This Wednesday marks the end of the 2015-16 NBA season with essentially all the remaining playoff spots filled up. With the playoffs drawing near, the main storyline is pretty straightforward, who will beat the Golden State Warriors?
After a 92–86 victory over the San Antonio Spurs, the Warriors have tied the 1995-96 Chicago Bulls for the most wins in a single season, 72. The only thing standing between the Warriors and history is a depleted Memphis Grizzlies team.
The Warriors have been great statistically all across the board. As of Sunday, the Warriors lead the league in points per game, points per 100 possessions, field goal percentage and three point field goal percentage. Golden State finished second in pace, a stat that tracks how many possessions a team has per game. Only the Sacramento Kings play at a faster pace than the Warriors. Point guard Stephen Curry led the Warriors throughout the season, averaging nearly 30 points per game, receiving help from fellow splash brother Klay Thompson, triple double machine Draymond Green and one of the deepest benches in the league.
Of course in a league where more than half of the 30 teams make the postseason, this year’s playoff field feels especially weak. Even 50 win teams, and there are not that many of them, feel like cannon fodder to top half of the league.
As the number one seed out west, the Warriors will likely face some combination of the Grizzlies, the Dallas Mavericks, the Utah Jazz and the Houston Rockets, who sit just a game out of the eight spot in the west. All four clubs have talented rosters, and do certain things very well, but are quite flawed. Dallas is missing two starters in point guard Deron Williams and small forward Chandler Parsons and run one of the slowest-paced offenses in the association. Injuries have slowed the Grizzlies down as well, and only average 99.2 points per game, and their defense is not as good as it has been in years past. The upstart Jazz and the surprising Portland Trailblazers appear to be long shots to get to the finals as well.
Even teams that most fans would consider to be contenders may be too flawed to last with the Warriors in a seven game series. The Oklahoma City Thunder are only 13th in opponents points per game, 17th in points allowed per 100 possessions and appear to have few offensive options beyond superstars Kevin Durant and Russel Westbrook. The Los Angeles Clippers have a very talented starting lineup, led by point guard Chris Paul and the returning Blake Griffin, but lack the bench depth of the Warriors.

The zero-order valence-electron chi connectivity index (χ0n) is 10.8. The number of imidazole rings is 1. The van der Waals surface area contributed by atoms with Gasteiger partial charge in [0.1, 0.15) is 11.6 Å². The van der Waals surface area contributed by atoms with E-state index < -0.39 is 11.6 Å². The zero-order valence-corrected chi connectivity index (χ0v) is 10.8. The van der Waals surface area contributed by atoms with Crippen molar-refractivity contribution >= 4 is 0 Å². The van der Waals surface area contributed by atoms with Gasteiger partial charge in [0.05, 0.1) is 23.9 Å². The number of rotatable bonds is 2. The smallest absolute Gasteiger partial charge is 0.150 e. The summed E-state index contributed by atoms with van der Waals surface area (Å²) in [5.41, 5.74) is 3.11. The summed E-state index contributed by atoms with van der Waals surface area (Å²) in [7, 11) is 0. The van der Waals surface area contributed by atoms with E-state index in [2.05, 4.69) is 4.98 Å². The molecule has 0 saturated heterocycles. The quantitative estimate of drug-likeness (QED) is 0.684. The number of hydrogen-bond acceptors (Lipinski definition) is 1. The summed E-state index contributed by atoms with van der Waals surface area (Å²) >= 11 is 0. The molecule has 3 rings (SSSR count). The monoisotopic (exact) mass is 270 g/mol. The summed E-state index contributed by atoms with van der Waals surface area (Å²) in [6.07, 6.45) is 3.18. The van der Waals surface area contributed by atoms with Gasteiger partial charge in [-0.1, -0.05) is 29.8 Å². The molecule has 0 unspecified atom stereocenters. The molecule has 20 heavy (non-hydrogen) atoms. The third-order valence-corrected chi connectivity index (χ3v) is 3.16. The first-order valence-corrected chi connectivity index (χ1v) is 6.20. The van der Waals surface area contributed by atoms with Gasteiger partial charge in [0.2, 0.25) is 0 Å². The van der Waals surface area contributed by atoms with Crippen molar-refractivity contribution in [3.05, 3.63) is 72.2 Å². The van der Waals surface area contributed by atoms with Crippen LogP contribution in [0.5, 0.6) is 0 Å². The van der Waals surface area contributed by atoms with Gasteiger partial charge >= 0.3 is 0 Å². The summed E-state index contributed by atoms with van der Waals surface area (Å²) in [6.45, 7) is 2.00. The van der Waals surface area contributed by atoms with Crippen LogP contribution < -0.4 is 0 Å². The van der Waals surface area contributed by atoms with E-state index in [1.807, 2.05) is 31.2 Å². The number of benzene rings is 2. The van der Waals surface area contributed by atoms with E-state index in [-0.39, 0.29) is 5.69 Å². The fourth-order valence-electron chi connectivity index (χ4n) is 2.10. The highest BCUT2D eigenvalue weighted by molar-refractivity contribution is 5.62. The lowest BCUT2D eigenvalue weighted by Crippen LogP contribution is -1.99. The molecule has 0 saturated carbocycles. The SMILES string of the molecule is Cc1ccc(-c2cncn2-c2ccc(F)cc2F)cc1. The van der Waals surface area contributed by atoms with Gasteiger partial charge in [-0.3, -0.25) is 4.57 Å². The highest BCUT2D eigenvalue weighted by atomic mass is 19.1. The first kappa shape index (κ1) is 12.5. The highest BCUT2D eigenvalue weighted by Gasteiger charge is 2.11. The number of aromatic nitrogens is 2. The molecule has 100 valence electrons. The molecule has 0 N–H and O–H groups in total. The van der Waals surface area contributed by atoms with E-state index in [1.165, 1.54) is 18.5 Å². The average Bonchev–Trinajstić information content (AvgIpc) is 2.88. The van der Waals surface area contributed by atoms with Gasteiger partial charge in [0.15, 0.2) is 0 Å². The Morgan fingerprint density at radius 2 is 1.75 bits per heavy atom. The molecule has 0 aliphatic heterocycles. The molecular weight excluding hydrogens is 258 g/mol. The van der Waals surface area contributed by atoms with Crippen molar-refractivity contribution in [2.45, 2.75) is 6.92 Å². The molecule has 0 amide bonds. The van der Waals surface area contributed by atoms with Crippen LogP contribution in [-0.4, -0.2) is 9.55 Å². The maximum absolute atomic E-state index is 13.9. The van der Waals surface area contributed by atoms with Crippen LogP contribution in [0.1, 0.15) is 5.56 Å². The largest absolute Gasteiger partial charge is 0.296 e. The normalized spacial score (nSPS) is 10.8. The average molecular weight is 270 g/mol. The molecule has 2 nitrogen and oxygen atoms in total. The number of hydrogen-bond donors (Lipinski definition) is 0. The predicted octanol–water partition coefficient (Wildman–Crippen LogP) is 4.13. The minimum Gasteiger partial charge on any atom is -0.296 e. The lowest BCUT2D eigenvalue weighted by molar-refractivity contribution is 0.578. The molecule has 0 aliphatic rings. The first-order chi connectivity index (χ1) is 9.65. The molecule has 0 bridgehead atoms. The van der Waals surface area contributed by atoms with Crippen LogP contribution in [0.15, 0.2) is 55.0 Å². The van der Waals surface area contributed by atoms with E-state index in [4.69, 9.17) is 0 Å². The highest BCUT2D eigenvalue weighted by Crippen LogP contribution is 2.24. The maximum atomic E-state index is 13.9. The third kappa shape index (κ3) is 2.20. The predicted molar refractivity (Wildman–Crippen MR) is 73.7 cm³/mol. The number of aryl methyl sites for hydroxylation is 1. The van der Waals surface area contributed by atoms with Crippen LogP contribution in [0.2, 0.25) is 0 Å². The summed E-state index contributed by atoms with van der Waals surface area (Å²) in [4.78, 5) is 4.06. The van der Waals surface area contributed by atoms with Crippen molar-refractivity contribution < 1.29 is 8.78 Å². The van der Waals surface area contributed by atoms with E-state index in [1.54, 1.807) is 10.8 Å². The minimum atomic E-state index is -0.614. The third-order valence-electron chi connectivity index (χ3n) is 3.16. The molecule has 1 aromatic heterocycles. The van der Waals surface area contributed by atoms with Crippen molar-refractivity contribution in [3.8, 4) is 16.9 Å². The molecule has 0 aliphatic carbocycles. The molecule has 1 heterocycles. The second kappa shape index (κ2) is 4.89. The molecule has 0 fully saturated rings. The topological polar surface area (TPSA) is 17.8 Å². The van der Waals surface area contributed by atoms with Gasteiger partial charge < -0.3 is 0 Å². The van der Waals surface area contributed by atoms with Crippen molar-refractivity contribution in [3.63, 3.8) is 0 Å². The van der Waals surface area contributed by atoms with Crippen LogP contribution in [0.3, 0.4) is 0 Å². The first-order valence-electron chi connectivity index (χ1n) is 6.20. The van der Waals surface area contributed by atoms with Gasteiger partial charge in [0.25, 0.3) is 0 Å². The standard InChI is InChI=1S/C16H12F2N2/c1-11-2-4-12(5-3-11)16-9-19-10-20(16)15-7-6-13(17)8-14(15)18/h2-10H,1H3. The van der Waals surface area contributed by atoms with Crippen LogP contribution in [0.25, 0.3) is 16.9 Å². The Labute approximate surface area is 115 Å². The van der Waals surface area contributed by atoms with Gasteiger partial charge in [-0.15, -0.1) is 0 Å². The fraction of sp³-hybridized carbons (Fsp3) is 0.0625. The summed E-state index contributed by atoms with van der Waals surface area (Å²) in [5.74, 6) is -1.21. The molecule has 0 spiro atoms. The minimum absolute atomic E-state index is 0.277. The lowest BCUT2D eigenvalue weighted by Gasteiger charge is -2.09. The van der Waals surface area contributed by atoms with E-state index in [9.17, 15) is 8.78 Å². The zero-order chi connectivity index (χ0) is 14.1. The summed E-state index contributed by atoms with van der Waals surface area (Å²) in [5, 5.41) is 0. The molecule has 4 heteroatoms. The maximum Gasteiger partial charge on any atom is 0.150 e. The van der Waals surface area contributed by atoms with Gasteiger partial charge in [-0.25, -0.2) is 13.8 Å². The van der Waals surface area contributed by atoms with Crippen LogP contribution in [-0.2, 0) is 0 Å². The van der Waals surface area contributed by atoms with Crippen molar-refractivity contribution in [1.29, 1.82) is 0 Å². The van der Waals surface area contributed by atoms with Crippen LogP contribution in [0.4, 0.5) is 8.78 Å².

That’s not even including the Eastern Conference, which seems to be seven teams serving as cannon fodder for LeBron James and the Cleveland Cavaliers. Whoever represents the East in the finals will likely be easy pickings for the Warriors or someone else.
Could that someone else be the number two seed in the west, the Spurs? Led by emerging superstar Kawhi Leonard, the Spurs finished a close second to the Warriors in overall, and three point field goal percentage. The Spurs finished with the lowest points allowed per game, and have shown to have enough capable bench players to hang with the Warriors. However, even the Spurs have struggled against the Warriors, losing the season series 3–1, with two of the losses being by at least 10 points.
There are only a few compelling teams in this year’s playoff field, but nothing is preordained. The Warriors could be upset by one of the teams mentioned, or one of the ones not, like the 50 win Toronto Raptors or the Boston Celtics, who run just as fast a pace as the Warriors. Until then, seeing is believing.